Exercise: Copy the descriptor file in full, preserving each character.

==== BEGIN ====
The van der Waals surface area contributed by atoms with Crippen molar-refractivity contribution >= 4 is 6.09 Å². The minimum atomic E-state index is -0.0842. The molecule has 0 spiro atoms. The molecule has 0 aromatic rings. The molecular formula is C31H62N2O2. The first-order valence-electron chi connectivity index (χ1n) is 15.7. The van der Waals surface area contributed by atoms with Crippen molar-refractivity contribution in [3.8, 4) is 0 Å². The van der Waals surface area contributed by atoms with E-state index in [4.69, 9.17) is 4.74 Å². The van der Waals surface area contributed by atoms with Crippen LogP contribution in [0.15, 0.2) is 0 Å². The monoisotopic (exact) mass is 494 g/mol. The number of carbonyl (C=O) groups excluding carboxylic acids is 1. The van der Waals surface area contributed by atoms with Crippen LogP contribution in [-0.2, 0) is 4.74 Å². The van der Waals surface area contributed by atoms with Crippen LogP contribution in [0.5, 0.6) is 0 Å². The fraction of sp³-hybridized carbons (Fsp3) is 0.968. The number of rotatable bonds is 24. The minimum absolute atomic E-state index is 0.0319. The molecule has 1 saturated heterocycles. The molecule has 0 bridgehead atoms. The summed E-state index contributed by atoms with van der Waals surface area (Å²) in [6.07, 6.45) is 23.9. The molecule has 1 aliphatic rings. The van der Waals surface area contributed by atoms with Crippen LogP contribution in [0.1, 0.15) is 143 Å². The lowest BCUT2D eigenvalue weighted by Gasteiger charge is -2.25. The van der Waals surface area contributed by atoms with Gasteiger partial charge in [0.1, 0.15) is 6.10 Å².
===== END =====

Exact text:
The van der Waals surface area contributed by atoms with Crippen molar-refractivity contribution >= 4 is 6.09 Å². The minimum atomic E-state index is -0.0842. The molecule has 0 spiro atoms. The molecule has 0 aromatic rings. The molecular formula is C31H62N2O2. The first-order valence-electron chi connectivity index (χ1n) is 15.7. The van der Waals surface area contributed by atoms with Crippen molar-refractivity contribution in [3.8, 4) is 0 Å². The van der Waals surface area contributed by atoms with E-state index in [4.69, 9.17) is 4.74 Å². The van der Waals surface area contributed by atoms with Crippen LogP contribution in [0.15, 0.2) is 0 Å². The monoisotopic (exact) mass is 494 g/mol. The number of carbonyl (C=O) groups excluding carboxylic acids is 1. The van der Waals surface area contributed by atoms with Crippen LogP contribution in [-0.2, 0) is 4.74 Å². The van der Waals surface area contributed by atoms with Crippen LogP contribution in [0.5, 0.6) is 0 Å². The fraction of sp³-hybridized carbons (Fsp3) is 0.968. The number of rotatable bonds is 24. The minimum absolute atomic E-state index is 0.0319. The molecule has 1 saturated heterocycles. The molecule has 0 bridgehead atoms. The summed E-state index contributed by atoms with van der Waals surface area (Å²) in [6.07, 6.45) is 23.9. The molecule has 1 aliphatic rings. The van der Waals surface area contributed by atoms with Crippen LogP contribution in [0.1, 0.15) is 143 Å². The lowest BCUT2D eigenvalue weighted by Gasteiger charge is -2.25. The van der Waals surface area contributed by atoms with Gasteiger partial charge in [0.1, 0.15) is 6.10 Å².